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Curing amnesia

As Iraq fades from view so does our outrage at the crimes it provoked. Three monologues by Judith Thompson may cure our amnesia. Forgetting atrocities is an essential preliminary to repeating them.

13 November 2010

12:00 AM

13 November 2010

12:00 AM

As Iraq fades from view so does our outrage at the crimes it provoked. Three monologues by Judith Thompson may cure our amnesia. Forgetting atrocities is an essential preliminary to repeating them. We meet a girl soldier (based on Lynndie England although not identified as her), who faces trial for brutalising prisoners at Abu Ghraib. At school she was a bullied bully, an opportunistic sadist who instigated attacks on others as a survival mechanism. Once she invited a girl with a false leg to a house-party where a gang removed the prosthetic limb, cut it to pieces, and jeeringly ordered the girl to crawl home.

At Abu Ghraib, this self-defence technique serves her again, and she strives to impress the male soldiers by devising pantomime humiliations. The famous pyramid of naked Iraqis she claims as her inspiration. But the cameras recorded only the mildest abuses. Trigger-happy guards would fire at prisoners’ feet and force them to eat excrement and perform homosexual couplings. It’s not clear how much fictional latitude the author has allowed herself here but the minor details ring true.

Languishing in military prison, the girl soldier becomes masochistically obsessed with online denunciations of her crimes. She sentimentalises Abu Ghraib, recalling it as a place of sexual adventure and joy, and she clings to a perverse fantasy that history will honour her as an American patriot.

The second monologue explores the back story of the weapons inspector David Kelly. The script presents him as a sophisticated, much-travelled bibliophile. His best friend in Baghdad owned an enormous bookshop, ‘the finest in the world’, Kelly says. The priceless stock should have been stored in a national library. There were ancient books written in blood, books so heavy three men couldn’t lift them, miniature books with pages as delicate as moths’ wings. The man had two children, the elder a teenager of unusual and precocious beauty.

A few days after the invasion, he telephoned Kelly in alarm. American soldiers kept staring at his 13-year-old girl, ‘the way a wolf looks at a rabbit’. Kelly assured him that the Americans were disciplined and honourable but the bookseller made plans to quit the city. A week later, the New York Times reported that he and his family had been killed in their cellar by an American patrol. The girl had been raped before being murdered. The bookshop was ashes.

Kelly heard of this crime on the day of his fateful appointment with Andrew Gilligan. No longer constrained by loyalty to the government, he revealed what he had known all along, that the weapons data was being manipulated. The bookseller’s story, if true, raises Kelly from a befuddled victim into a figure of Shakespearean proportions, a flawed hero who sought expiation in death. Robin Soans brings his fabulous array of resources to Kelly — warmth, vigorous intelligence and a penetrating humanity.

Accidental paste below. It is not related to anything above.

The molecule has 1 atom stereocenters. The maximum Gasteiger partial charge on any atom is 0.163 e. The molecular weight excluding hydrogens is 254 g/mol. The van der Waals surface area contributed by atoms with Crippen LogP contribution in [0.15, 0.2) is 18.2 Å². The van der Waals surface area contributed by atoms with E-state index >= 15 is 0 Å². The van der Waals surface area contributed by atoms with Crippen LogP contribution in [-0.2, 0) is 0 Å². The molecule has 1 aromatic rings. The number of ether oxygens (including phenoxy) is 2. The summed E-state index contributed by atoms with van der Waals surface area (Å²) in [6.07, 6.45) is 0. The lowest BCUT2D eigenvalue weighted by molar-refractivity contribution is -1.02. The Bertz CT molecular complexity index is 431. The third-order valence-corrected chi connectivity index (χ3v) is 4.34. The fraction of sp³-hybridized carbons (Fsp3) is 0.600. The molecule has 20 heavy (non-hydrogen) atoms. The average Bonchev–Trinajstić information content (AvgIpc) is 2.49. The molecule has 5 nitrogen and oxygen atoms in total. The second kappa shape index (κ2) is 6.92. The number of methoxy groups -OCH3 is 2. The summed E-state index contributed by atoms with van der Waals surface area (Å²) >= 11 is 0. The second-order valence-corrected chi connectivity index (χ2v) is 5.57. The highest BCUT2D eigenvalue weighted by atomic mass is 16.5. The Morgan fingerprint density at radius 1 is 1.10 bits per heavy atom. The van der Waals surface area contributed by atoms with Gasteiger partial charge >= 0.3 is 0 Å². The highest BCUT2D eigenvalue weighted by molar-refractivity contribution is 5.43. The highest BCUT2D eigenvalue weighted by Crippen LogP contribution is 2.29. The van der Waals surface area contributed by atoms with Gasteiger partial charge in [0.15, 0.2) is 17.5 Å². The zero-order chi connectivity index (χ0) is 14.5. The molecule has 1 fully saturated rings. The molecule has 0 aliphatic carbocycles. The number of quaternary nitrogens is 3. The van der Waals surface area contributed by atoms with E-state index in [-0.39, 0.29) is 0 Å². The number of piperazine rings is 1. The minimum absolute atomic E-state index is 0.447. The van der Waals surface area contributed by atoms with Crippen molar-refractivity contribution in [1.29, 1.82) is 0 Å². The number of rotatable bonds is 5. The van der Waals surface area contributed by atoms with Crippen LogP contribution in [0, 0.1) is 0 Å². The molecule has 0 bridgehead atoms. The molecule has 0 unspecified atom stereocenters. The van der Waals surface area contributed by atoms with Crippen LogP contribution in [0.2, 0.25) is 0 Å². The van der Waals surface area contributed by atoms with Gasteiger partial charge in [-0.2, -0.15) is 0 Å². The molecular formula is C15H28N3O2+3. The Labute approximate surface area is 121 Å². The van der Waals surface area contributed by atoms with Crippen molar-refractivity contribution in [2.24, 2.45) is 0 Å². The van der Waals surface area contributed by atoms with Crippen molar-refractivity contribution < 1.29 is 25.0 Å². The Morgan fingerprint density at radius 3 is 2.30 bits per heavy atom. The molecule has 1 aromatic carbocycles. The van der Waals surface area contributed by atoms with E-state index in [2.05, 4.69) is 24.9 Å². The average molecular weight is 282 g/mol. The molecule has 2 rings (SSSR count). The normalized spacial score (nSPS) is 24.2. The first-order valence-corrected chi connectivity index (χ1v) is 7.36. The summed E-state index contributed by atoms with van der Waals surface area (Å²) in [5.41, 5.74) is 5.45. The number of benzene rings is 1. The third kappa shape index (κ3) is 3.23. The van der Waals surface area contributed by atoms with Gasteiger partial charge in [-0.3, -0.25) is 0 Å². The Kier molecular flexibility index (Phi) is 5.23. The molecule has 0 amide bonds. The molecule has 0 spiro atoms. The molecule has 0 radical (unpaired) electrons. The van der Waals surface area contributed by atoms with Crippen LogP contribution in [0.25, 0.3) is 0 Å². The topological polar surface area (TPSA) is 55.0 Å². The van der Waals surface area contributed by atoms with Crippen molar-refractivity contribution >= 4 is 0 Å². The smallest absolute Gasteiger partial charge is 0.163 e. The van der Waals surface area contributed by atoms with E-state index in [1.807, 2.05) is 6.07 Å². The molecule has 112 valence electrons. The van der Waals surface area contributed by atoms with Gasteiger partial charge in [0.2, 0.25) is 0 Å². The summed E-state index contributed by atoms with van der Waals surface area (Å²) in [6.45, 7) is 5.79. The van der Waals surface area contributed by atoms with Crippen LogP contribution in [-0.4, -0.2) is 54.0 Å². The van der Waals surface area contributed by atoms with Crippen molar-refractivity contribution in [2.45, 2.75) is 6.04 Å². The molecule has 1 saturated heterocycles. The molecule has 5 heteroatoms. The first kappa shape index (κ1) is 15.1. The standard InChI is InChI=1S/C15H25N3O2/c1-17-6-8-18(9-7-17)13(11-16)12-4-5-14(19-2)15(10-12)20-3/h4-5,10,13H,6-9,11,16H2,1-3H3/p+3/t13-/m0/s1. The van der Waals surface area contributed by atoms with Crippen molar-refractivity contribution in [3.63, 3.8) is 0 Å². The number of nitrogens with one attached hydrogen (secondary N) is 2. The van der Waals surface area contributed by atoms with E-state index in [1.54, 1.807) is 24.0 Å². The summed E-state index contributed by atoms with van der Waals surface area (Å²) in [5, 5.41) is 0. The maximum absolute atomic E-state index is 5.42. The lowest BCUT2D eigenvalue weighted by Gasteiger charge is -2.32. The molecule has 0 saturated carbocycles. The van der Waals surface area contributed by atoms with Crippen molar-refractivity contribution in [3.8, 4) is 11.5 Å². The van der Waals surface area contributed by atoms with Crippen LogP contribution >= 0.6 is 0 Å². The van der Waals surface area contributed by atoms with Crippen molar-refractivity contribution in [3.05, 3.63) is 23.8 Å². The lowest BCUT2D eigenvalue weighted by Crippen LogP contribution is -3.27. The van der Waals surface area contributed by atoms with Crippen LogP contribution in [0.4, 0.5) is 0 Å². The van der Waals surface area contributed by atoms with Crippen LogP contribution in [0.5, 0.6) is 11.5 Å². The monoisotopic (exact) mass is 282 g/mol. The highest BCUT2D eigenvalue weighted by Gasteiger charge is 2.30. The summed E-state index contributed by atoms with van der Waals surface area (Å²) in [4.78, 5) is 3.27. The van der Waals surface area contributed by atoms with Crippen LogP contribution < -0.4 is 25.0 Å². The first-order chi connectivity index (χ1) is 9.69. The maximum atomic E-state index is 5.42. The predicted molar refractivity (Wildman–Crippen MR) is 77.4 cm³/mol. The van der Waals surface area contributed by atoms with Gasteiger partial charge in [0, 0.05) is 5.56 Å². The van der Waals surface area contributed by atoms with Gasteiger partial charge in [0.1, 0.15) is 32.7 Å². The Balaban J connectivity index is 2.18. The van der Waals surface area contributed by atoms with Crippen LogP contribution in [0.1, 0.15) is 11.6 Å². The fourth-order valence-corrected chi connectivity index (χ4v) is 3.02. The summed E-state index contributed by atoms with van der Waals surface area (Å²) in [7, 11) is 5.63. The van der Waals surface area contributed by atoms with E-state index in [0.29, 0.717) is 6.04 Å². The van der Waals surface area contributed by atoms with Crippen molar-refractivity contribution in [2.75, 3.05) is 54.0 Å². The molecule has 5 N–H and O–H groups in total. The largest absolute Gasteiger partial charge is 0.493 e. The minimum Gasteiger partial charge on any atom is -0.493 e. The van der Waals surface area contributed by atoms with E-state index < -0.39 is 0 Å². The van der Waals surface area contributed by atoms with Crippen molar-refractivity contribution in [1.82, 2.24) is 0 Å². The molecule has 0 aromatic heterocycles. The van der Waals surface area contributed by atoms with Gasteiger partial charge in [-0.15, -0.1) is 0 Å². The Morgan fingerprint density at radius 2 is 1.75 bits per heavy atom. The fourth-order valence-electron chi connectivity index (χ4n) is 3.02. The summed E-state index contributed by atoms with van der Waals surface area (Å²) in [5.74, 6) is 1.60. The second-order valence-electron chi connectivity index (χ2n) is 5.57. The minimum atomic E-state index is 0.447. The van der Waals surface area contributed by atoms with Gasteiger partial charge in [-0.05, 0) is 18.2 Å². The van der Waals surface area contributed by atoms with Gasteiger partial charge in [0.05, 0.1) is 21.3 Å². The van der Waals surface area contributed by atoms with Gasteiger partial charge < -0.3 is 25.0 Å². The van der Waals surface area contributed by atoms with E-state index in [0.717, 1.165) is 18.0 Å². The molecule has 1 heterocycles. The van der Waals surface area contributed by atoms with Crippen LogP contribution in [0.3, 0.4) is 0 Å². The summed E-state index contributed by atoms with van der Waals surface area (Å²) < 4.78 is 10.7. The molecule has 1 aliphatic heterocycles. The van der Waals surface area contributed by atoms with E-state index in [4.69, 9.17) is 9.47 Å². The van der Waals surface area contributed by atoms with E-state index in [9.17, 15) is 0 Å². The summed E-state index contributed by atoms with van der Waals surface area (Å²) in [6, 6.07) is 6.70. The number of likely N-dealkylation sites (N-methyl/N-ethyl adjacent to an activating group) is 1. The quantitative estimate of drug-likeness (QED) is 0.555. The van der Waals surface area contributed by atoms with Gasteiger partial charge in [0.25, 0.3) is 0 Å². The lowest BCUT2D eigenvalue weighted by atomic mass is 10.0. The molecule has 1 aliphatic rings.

The final monologue, performed with terrific charm and humour by Imogen Smith, tells the story of the woman married to Iraq’s leading communist at the time when Saddam seized power. Her agonies in Baghdad’s torture-house — the Palace of the End — are almost unbearable to relate. Foolishly, I had dismissed this play as a feeble death spasm of the peace movement, but I was staggered by its power and scope. A production to rival Solzhenitsyn.

At the Trafalgar Studio there’s a solo performance by Mark Bonnar who was last seen at the National in Dido, Queen of Carthage. That production was underdone in all departments. The set looked like a squat, the costumes came from Primark, the wigs were fancy dress, the lighting was supplied by a becalmed wind farm and the ensemble playing had all the animation of a jellyfish in a sandpit. Few reviewers enjoyed Mark Bonnar’s dour, passionless, static Aeneas. But that wasn’t Bonnar’s fault. That’s just Aeneas. He’s a champion dull-wit. He’s Rome’s Mr Pooter. Faced with the same dilemma as Mark Antony, caught between arduous military duty and a life of dirty weekends with a silky north African temptress, he chooses military duty.

So it’s a pleasure to report that Mark Bonnar has leapt energetically from Aeneas’ louring penumbra to give a performance of great wit and delicacy. He tells the story of Novecento, a piano-prodigy born on a transatlantic liner in 1900, who dazzles generations of wealthy passengers and never leaves the ship. The script’s fairy-tale charm is marred by overwhimsicality. We’re told that, when Novecento plays at top speed, a cigarette held against the simmering strings will burst into flames. And when the retired liner is sent to be scuppered the pianist threatens to go down with her. Novecento is one of those whimsical baubles that win prizes, beguile fashionable opinion for a time and then vanish. But Mr Bonnar is on excellent form. 

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